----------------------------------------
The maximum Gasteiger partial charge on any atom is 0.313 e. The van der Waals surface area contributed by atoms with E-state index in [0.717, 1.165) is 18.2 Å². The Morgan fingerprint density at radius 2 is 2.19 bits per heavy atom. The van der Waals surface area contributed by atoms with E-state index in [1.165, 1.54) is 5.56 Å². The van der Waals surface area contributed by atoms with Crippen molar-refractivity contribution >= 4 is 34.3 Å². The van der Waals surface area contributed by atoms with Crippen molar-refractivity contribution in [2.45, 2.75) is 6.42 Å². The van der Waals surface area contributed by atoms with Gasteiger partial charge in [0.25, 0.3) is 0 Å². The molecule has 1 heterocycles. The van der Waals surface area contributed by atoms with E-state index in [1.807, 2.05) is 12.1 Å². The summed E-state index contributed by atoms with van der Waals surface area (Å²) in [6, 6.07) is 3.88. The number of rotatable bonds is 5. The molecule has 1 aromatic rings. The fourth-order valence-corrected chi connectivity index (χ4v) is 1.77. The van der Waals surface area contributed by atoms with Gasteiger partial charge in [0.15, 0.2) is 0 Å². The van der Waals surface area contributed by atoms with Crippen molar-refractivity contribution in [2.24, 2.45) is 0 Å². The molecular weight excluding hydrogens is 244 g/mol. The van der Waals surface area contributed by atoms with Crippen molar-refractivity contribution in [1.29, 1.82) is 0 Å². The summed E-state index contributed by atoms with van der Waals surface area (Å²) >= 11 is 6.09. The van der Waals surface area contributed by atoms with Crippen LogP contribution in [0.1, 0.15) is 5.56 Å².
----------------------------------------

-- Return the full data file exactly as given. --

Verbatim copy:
The maximum Gasteiger partial charge on any atom is 0.313 e. The van der Waals surface area contributed by atoms with E-state index in [0.717, 1.165) is 18.2 Å². The Morgan fingerprint density at radius 2 is 2.19 bits per heavy atom. The van der Waals surface area contributed by atoms with E-state index in [1.165, 1.54) is 5.56 Å². The van der Waals surface area contributed by atoms with Crippen molar-refractivity contribution >= 4 is 34.3 Å². The van der Waals surface area contributed by atoms with Crippen molar-refractivity contribution in [2.45, 2.75) is 6.42 Å². The van der Waals surface area contributed by atoms with Gasteiger partial charge in [0.25, 0.3) is 0 Å². The molecule has 1 heterocycles. The van der Waals surface area contributed by atoms with E-state index in [1.807, 2.05) is 12.1 Å². The summed E-state index contributed by atoms with van der Waals surface area (Å²) in [6, 6.07) is 3.88. The number of rotatable bonds is 5. The molecule has 1 aromatic rings. The fourth-order valence-corrected chi connectivity index (χ4v) is 1.77. The van der Waals surface area contributed by atoms with Gasteiger partial charge in [0.15, 0.2) is 0 Å². The van der Waals surface area contributed by atoms with Crippen molar-refractivity contribution in [2.24, 2.45) is 0 Å². The molecular weight excluding hydrogens is 244 g/mol. The van der Waals surface area contributed by atoms with Crippen molar-refractivity contribution in [1.29, 1.82) is 0 Å². The summed E-state index contributed by atoms with van der Waals surface area (Å²) >= 11 is 6.09. The van der Waals surface area contributed by atoms with Crippen LogP contribution in [0.1, 0.15) is 5.56 Å².